Best Techniques for Getting the Putts Down

While discussing chip shots and bunker shots, we are only dealing with half of the equation. In this article, we are going to look into getting the putt ‘down’. In other words, we are going to talk about how you can make more putts to complete the up and down process as frequently as possible. There are few things in golf as frustrating as hitting a beautiful chip or bunker shot only to miss the putt and ruin your chance at a save.

Since you will hopefully have knocked the ball up close to the hole with the first half of the up and down effort, the tips below are going to be focused on short putts. During your next practice putting session, keep these fundamentals and techniques in mind.

  • Overall head stability. When discussing chipping fundamentals, we talked about the importance of keeping your eyes focused on the ball during the swing. That same concept applies here too, of course, but we want to take it a step further. When hitting putts – especially short putts – you want to keep your head perfectly still throughout the stroke. Keeping your head still when chipping is a good idea as well, but it’s particularly important when trying to knock in a short putt. The key here is accuracy, and keeping your head in the same place throughout the stroke is going to help you be more accurate in the end.
  • Perfectly quiet hands. In addition to keeping your head still, you want to keep your hands and wrists still as well. Are you noticing a theme? That’s right – good short putting is all about stability and consistency. When you can produce the same motion every time, over and over again, you will make more putts. And the best way to be consistent with the motion you produce is to take as many moving parts out of the equation as possible. That means rocking the putter back and through with your shoulders while keeping everything else still. This is a hard concept for many new golfers to grasp, but it is a powerful method once you learn how to make it work.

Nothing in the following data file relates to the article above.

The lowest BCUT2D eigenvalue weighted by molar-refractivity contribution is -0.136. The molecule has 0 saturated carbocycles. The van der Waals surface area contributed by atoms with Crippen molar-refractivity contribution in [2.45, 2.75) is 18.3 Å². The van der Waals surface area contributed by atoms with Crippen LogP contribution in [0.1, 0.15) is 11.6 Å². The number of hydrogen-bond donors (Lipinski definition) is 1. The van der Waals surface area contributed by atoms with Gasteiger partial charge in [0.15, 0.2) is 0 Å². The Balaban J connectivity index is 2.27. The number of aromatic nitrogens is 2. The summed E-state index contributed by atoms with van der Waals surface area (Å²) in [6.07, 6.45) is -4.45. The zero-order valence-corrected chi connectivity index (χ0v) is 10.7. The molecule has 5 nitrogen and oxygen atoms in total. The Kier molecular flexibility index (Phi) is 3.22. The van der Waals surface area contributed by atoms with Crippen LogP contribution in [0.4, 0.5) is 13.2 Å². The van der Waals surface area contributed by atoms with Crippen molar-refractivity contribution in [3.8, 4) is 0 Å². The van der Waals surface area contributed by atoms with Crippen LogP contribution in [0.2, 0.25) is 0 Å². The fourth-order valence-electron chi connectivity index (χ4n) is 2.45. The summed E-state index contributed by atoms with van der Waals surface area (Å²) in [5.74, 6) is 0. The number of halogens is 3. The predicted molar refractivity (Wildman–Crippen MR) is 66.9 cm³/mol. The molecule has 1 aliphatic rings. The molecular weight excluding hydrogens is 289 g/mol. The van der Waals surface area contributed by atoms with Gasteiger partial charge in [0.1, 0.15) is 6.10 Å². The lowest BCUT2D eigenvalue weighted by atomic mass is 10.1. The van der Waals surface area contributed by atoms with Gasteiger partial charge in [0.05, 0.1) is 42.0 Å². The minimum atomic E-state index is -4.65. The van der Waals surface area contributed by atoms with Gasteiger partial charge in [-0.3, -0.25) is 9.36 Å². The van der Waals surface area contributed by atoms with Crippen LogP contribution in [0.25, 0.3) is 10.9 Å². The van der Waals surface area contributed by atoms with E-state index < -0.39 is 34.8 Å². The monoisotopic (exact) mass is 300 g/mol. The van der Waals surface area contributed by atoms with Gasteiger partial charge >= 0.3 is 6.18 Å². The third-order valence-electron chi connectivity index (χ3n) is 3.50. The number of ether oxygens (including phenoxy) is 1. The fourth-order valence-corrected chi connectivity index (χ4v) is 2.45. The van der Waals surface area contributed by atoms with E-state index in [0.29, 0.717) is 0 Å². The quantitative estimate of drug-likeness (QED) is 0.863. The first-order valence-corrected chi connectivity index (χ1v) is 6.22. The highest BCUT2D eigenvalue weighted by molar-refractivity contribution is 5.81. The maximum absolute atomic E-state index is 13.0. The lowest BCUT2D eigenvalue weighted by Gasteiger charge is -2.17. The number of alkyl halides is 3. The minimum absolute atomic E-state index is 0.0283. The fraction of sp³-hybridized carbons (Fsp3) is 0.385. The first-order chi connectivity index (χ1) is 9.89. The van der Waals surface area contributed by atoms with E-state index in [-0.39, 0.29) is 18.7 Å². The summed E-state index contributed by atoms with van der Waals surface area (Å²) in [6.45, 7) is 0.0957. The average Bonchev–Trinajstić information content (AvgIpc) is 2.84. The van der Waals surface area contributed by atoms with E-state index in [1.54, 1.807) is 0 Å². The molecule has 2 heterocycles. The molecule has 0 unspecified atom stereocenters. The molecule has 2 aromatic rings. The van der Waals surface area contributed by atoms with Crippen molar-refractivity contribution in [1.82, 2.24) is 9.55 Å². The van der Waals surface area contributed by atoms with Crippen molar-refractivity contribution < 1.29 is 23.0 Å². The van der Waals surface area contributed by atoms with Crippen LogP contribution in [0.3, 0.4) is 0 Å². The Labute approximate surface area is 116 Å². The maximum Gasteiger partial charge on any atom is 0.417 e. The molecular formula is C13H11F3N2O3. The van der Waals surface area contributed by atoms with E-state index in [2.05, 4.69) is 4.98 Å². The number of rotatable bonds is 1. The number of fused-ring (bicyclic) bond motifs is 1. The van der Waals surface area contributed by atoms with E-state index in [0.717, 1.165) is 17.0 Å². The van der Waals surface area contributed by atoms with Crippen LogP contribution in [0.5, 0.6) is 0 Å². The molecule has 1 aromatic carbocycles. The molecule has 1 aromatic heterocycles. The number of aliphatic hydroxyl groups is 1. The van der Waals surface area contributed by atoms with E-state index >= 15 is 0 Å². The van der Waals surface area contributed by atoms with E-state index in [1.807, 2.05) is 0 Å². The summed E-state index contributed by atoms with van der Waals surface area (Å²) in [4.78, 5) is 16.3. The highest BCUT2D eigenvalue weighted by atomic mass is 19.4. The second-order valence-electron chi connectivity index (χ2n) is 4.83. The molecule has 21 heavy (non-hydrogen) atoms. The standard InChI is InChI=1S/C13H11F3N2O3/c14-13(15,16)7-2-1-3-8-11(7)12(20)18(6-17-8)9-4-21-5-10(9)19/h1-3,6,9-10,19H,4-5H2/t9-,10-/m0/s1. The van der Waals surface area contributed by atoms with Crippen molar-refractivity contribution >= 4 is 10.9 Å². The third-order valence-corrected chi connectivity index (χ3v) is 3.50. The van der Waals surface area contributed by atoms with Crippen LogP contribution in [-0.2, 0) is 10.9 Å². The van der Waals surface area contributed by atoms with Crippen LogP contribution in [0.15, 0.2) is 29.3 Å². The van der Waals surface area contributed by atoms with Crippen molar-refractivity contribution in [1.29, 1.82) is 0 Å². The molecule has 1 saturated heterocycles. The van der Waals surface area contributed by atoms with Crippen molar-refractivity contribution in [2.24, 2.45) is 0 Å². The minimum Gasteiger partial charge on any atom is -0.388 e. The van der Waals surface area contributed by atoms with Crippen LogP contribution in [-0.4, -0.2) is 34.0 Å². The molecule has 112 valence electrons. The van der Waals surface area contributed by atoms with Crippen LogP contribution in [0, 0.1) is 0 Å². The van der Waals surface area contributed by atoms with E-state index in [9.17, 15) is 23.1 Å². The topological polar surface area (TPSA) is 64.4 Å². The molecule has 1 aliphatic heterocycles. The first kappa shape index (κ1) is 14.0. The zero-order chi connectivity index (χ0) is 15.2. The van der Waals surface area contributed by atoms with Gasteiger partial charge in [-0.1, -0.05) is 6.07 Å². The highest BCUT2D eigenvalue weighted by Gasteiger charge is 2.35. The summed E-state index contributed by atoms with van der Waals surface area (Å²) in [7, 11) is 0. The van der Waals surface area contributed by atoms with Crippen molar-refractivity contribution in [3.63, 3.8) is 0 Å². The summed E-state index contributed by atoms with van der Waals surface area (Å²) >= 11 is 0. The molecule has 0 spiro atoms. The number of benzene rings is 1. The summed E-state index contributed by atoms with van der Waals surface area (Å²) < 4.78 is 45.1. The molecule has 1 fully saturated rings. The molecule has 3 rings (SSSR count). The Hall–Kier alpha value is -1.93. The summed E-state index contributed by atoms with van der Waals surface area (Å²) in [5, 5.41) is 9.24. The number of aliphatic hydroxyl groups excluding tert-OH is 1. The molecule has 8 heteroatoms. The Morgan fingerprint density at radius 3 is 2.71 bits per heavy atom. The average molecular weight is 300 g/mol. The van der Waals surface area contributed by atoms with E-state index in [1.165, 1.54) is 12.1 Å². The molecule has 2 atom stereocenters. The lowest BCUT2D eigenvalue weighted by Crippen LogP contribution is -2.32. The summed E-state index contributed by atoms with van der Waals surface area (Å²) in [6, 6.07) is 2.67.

• Short backstroke. This is fundamental which is specific to making short putts. One problem many golfers run into when putting from short range is making a backstroke which is too long for the putt at hand. There is simply no need to make a long backstroke, and if you do, you’ll need to slow the putter down on the way forward in order to apply the right speed to the putt. It should be noted that there is a difference between making a short backstroke and making a quick stroke. You don’t need to rush through the stroke, but you don’t need to let the putter head drift way back away from the ball, either. Keep the stroke tight while also taking your time to let it rock back and through. Once you settle into a nice rhythm, you should be able to pop your short putts into the cup one after another.

It feels good to knock a three-footer into the hole after hitting a quality chip shot from a difficult position. Not only will you have saved yourself a stroke (or two), you will also pick up a boost of confidence moving forward. You’ll know that missing the green doesn’t automatically mean a bogey or worse and that knowledge will take some of the pressure off of your long game. Also, if you are able to improve your short putting, you will be more likely to make short putts for birdie when those opportunities come around.